The white hat I'm wearing was a gift from another friend, Bonnie, who gave me the green and purple hats as well as chose my Forties JewelTones Hat.
This hat is beautifully detailed. It has large and small rhinestones surrounded by intricate feather curlicues.
Over the years it's acquired some condition issues. I think the glue the milliner used yellowed over time, and the long feather looks a little sparse. But, I'm not free from condition issues myself, and this hat is a decade older than I am. It's a comfortable hat to wear. In particular, it has no veil, so nothing interfered with my consumption of tea treats!
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My friend Karen has an Etsy store where she sells vintage items, so she's always going to thrift stores and estate sales. Sometime before Christmas she let me know that she had a hat for me, which she described as "unusual." I felt a mix of anticipation and worry. I've seen some truly odd hats over the years, but I told myself Karen wouldn't get me anything horrible.
When I met her around Christmastime, she gave me two hats: the Dreamy, Romantic Hat from her personal collection and this mod bubble hat. Unusual is a good word for it. When I started this project, I might have shrunk from wearing it. But my main thought when I tried it on was "What a wonderful, unique sixties hat!" I was undeterred by my husband saying it looked like I was wearing spaghetti on my head.
Bubble hats are similar to pillboxes, but with a rounder shape. Here's Doris Day wearing a bubble hat in Lover Come Back, her 1961 movie with Rock Hudson:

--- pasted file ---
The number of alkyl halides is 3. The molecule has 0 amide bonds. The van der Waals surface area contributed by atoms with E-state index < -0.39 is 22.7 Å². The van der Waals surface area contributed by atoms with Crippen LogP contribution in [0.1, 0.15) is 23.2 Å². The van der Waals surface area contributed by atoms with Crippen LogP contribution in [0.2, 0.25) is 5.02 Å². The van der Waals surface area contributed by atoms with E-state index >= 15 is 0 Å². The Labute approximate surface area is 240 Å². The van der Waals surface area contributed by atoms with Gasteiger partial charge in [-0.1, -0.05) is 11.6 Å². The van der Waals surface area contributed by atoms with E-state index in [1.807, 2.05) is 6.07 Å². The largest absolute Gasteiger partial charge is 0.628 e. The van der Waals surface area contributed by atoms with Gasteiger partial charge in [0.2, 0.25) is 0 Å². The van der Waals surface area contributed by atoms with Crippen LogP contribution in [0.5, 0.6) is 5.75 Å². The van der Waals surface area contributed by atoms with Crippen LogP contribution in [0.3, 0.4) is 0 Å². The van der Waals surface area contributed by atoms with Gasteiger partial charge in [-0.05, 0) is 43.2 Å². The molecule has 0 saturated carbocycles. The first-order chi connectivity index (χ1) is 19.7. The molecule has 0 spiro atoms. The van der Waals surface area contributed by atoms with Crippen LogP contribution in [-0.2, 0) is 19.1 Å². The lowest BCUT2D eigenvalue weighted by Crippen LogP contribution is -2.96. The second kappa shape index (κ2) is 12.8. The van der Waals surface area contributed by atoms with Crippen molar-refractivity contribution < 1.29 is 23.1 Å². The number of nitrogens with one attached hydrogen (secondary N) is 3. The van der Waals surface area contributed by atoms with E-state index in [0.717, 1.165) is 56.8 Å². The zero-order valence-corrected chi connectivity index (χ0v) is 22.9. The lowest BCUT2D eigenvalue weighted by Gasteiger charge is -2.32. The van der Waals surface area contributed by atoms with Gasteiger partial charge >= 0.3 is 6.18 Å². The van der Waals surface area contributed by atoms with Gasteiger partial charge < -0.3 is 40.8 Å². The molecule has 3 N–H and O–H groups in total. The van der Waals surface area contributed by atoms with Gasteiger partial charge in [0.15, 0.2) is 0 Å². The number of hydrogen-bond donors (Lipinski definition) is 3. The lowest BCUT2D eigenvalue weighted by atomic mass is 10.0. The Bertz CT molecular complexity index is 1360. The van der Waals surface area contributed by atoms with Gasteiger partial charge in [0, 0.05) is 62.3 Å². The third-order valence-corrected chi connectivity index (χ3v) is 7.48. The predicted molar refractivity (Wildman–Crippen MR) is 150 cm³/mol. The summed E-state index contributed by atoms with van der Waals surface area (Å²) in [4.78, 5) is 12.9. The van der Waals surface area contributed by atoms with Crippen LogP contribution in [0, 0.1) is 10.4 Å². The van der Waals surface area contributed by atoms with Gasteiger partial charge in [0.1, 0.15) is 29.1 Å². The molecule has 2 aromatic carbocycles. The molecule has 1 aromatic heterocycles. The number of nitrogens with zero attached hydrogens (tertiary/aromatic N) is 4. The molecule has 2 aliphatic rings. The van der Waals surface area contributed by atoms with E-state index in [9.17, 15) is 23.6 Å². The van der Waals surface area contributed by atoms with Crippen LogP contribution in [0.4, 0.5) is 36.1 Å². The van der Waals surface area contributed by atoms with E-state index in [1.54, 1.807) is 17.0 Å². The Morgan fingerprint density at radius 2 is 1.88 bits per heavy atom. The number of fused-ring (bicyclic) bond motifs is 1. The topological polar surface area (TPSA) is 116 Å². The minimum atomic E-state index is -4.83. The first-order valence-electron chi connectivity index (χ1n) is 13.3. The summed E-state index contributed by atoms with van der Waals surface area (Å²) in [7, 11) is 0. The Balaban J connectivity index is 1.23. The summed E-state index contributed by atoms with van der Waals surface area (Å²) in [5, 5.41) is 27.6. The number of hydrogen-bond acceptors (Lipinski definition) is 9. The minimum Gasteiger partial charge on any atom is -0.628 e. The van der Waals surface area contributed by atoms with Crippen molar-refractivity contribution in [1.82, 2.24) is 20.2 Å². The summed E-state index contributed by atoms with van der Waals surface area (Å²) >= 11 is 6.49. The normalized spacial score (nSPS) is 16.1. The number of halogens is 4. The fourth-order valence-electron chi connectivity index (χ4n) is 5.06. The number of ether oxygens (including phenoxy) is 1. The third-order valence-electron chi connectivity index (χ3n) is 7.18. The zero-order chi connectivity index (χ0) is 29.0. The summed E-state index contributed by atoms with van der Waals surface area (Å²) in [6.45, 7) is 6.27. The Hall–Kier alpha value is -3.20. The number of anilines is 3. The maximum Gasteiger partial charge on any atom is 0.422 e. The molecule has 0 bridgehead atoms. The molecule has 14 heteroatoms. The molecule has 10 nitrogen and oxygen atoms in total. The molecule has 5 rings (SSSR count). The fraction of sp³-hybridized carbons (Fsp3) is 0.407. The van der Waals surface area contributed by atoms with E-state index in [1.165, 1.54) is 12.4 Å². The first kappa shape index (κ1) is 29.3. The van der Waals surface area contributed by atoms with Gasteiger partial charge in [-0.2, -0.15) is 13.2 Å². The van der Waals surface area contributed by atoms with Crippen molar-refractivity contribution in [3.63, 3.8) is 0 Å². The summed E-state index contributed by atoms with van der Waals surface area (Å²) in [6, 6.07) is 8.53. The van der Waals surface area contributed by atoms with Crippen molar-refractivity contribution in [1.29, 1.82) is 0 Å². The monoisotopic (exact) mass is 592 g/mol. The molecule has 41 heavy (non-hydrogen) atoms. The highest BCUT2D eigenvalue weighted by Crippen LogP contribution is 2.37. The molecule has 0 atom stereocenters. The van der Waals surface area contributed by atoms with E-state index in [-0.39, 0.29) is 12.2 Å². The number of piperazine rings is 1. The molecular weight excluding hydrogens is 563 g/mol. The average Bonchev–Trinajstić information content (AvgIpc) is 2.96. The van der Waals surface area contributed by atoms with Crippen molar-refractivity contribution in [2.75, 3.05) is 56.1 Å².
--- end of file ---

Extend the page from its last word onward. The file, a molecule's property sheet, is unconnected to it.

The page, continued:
Seeing this picture, my husband said she looked like she had Jiffy Pop on her head. (BTW, I got this image from a great post about her movie hats in the blog Between Naps on the Porch. This hat is not the wildest!).
You can see this bubble hat's shape is cousin to other large sixties pillboxes, such as My Grandmother's Navy Pillbox. All these hats were designed to perch on the head, so as not to crush the lovely bouffant hairdo.
Here's a closer look at the hat:
This hat has something both mod and boho about it, as if it's looking forward to the coming hippie years. Someone at church asked me if it was macrame, but it's just woven, stiffened (or artificial) jute (?) with an orange ribbon accent and a brown border so close to my hair color that it's hard to see in these pictures.
I own hardly any orange clothing, yet I managed to find a tunic that I felt fit this hat's mod sensibility. Here's an outfit shot, which also gives you a different view of the hat's shape:
Seeing the picture of Doris Day, maybe I shouldn't have worn the hat so far back. I think it was lower when I initially put it on, but the hat was so tall I kept knocking it askew as I got in and out of the car. Cars must have had more headroom when ladies wore hats!
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Ann Hillesland writes fiction and nonfiction and collects hats. In this blog she vows to wear (not just model, but wear out of the house) every one of her hats, blogging about their histories and their meanings for her.